So when it comes time to choose the best hearing aid for you and your budget, Consumer Reports has put together a list of the top retailers to help you through the process. Based on consumer feedback on factors like hearing evaluations, product options, staff courtesy and follow-up adjustments, here are the top 10 places to shop for a hearing aid (rank is based on overall customer satisfaction score):

  • Connect Hearing: 85
  • Costco: 84
  • Sam’s Club: 81
  • HearUSA: 80
  • HearingPlanet: 79
  • Audibel: 77
  • Miracle-Ear: 77
  • Beltone: 76
  • Zounds Store: 76
  • Starkey Store: 76

For more on hearing aid brand ratings, see the full report from Consumer Reports.

Tips to keep costs down

With cost being a major factor in why so many people avoid getting a hearing aid, Consumer Reports has offered the following tips to help you keep costs down.

1. Check out your coverage: While most insurance plans don’t cover the cost of hearing aids, you may have other options available to help you save.

  • Veterans, some children and federal workers, and residents of Arkansas, Connecticut, New Hampshire, and Rhode Island can 
get hearing aids covered.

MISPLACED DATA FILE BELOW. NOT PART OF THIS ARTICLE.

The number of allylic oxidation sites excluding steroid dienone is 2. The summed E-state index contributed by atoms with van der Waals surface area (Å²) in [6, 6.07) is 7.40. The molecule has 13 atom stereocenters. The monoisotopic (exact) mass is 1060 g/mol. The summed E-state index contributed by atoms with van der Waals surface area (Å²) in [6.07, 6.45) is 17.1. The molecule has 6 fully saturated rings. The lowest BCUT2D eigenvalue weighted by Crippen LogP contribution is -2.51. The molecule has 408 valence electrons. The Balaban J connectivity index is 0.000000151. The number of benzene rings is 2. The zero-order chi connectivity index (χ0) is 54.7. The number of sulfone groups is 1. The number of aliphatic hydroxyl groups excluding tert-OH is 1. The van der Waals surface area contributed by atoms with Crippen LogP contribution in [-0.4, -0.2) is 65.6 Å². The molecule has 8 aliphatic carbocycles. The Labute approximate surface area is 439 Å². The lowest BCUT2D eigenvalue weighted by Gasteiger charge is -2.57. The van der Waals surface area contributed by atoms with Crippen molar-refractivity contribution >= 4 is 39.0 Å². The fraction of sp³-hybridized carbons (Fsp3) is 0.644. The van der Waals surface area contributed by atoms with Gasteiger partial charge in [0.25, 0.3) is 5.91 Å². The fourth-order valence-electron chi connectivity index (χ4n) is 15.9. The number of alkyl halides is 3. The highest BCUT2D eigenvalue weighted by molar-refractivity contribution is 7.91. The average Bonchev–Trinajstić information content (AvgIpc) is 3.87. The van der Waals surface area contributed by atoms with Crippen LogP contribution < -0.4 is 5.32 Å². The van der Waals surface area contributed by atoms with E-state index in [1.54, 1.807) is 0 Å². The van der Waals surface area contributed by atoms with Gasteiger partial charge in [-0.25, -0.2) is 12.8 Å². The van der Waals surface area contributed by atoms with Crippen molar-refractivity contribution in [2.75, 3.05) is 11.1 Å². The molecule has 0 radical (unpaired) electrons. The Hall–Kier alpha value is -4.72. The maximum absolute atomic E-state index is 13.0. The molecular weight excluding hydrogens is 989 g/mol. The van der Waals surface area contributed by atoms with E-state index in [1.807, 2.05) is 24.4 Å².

• A few plans, including some from Medicare Advantage, offer at least partial coverage or discounts.
  • If you have a high-deductible insurance plan, you can put up 
to $3,400 individual or $6,750 per family in a health savings account to pay for aids with pretax dollars. With a flexible spending account, you can use 
up to $2,600 in pretax dollars for aids, batteries, and maintenance.

2. Get a detailed written contract: When you buy hearing aids, make sure you can return them and get all, or at least most, of your money back if you aren’t completely satisfied. You also want to check the length of the trial period as well as the warranty period and what all it covers.

3. Buy only what you need: Figure out what features are most important to you, because some can increase the cost by hundreds of dollars.

4. Ask for a price break: There’s no harm in asking for a discount!

‘Your provider should explain why he or she recommends one brand over another and should go through the pros and cons of each. Wherever you buy, try bargaining or asking for a lower-priced model,’ suggests CR.

5. Look for bargains: Costco offers free screenings at certain locations, as well as very competitive prices — offering hearing aids between $500 and $1,500 each. You can also shop online, which can save you up to $2,000 per pair, and then visit a local specialist to make any necessary adjustments.